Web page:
For the sample questions here, X is a random variable with a binomial distribution with *n* = 11 and *p* = 0.4. Use the binomial table to answer the following problems.

## Sample questions

What is

*P*(*X*= 5)?**Answer:**0.221The binomial table has a series of mini-tables inside of it, one for each selected value of

*n.*To find*P*(*X*= 5), where*n*= 11 and*p*= 0.4, locate the mini-table for*n*= 11, find the row for*x*= 5, and follow across to where it intersects with the column for*p*= 0.4. This value is 0.221.What is

*P*(*X*> 0)?**Answer:**0.996To find the probability that

*X*is greater than 0, find the probability that*X*is equal to 0, and then subtract that probability from 1. This makes the calculations much easier.The binomial table has a series of mini-tables inside of it, one for each selected value of

*n.*To find*P*(*X*= 0), where*n*= 11 and*p*= 0.4, locate the mini-table for*n*= 11, find the row for*x*= 0, and follow across to where it intersects with the column for*p*= 0.4. This value is 0.004. Now subtract that from 1:What is

**Answer:**0.120To find the probability that

*X*is less than or equal to 2, you first need to find the probability of each possible value of*X*less than 2. In other words, you find the values for*P*(*X*= 0),*P*(*X*= 1), and*P*(*X*= 2).To find each of these probabilities, use the binomial table, which has a series of mini-tables inside of it, one for each selected value of

*n.*To find*P*(*X*= 0), where*n*= 11 and*p*= 0.4, locate the mini-table for*n*= 11, find the row for*x*= 0, and follow across to where it intersects with the column for*p*= 0.4. This value is 0.004.Now do the same for the other probabilities:

*P*(*X*= 1) = 0.027 and*P*(*X*= 2) = 0.089. Finally, add these probabilities together:What is

*P*(*X*> 9)?**Answer:**0.001To find the probability that

*X*is greater than 9, first find the probability that*X*is equal to 10 or 11 (in this case, 11 is the greatest possible value of*x*because there are only 11 total trials).To find each of these probabilities, use the binomial table, which has a series of mini-tables inside of it, one for each selected value of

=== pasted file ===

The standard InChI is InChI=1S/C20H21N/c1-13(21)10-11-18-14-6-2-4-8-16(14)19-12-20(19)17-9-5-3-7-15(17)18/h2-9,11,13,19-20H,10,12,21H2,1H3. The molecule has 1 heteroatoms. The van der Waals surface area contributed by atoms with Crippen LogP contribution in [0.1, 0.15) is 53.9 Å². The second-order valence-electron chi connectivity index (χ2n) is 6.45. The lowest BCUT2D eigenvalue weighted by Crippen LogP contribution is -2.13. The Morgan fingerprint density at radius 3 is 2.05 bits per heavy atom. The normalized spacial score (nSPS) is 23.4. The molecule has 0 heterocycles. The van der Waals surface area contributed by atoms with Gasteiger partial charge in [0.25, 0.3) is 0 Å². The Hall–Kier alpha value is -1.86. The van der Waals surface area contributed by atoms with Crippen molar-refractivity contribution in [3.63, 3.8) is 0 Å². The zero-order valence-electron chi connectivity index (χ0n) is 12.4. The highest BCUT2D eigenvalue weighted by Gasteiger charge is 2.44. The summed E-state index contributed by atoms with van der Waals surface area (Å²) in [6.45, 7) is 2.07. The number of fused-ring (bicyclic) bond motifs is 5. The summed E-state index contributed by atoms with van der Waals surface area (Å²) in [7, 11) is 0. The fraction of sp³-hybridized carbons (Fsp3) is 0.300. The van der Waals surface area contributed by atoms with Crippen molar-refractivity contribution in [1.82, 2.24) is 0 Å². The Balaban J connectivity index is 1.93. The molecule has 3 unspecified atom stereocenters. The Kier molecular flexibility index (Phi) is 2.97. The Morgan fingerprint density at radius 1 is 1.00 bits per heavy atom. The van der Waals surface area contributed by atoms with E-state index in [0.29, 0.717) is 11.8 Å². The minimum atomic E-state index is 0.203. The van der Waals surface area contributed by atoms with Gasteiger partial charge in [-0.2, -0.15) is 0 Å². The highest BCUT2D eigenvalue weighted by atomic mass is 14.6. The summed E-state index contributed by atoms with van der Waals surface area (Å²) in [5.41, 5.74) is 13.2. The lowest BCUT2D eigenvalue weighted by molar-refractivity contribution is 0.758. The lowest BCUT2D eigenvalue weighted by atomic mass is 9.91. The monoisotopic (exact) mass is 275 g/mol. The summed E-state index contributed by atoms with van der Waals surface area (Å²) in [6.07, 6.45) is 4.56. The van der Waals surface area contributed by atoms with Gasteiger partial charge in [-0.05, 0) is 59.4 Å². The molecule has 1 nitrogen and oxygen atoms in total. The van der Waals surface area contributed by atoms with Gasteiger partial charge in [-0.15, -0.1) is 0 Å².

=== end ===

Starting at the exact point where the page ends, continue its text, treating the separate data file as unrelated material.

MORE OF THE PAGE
*n.*To find*P*(*X*= 10), where*n*= 11 and*p*= 0.4, locate the mini-table for*n*= 11, find the row for*x*= 10, and follow across to where it intersects with the column for*p*= 0.4. This value is 0.001.Now do the same for

*P*(*X*= 11), which gives you 0.000. (*Note:*P(*X*= 11) isn't exactly 0.000 here; it's just a smaller probability than can be expressed in the four decimal places used in this table.) Finally, add the two probabilities together:What is

**Answer:**0.634Here, you want to find the probability equal to 3 and 5 and everything in between. In other words, you want the probabilities for

*X*= 3,*X*= 4, and*X*= 5. You know that*n*= 11 and*p*= 0.4, which is the probability of success on each trial.To find each of these probabilities, use the binomial table, which has a series of mini-tables inside of it, one for each selected value of

*n.*To find*P*(*X*= 3), where*n*= 11 and*p*= 0.4, locate the mini-table for*n*= 11, find the row for*x*= 3, and follow across to where it intersects with the column for*p*= 0.4. This value is 0.177.Now do the same for the other probabilities:

*P*(*X*= 4) = 0.236 and*P*(*X*= 5) = 0.221. Finally, add these probabilities together:

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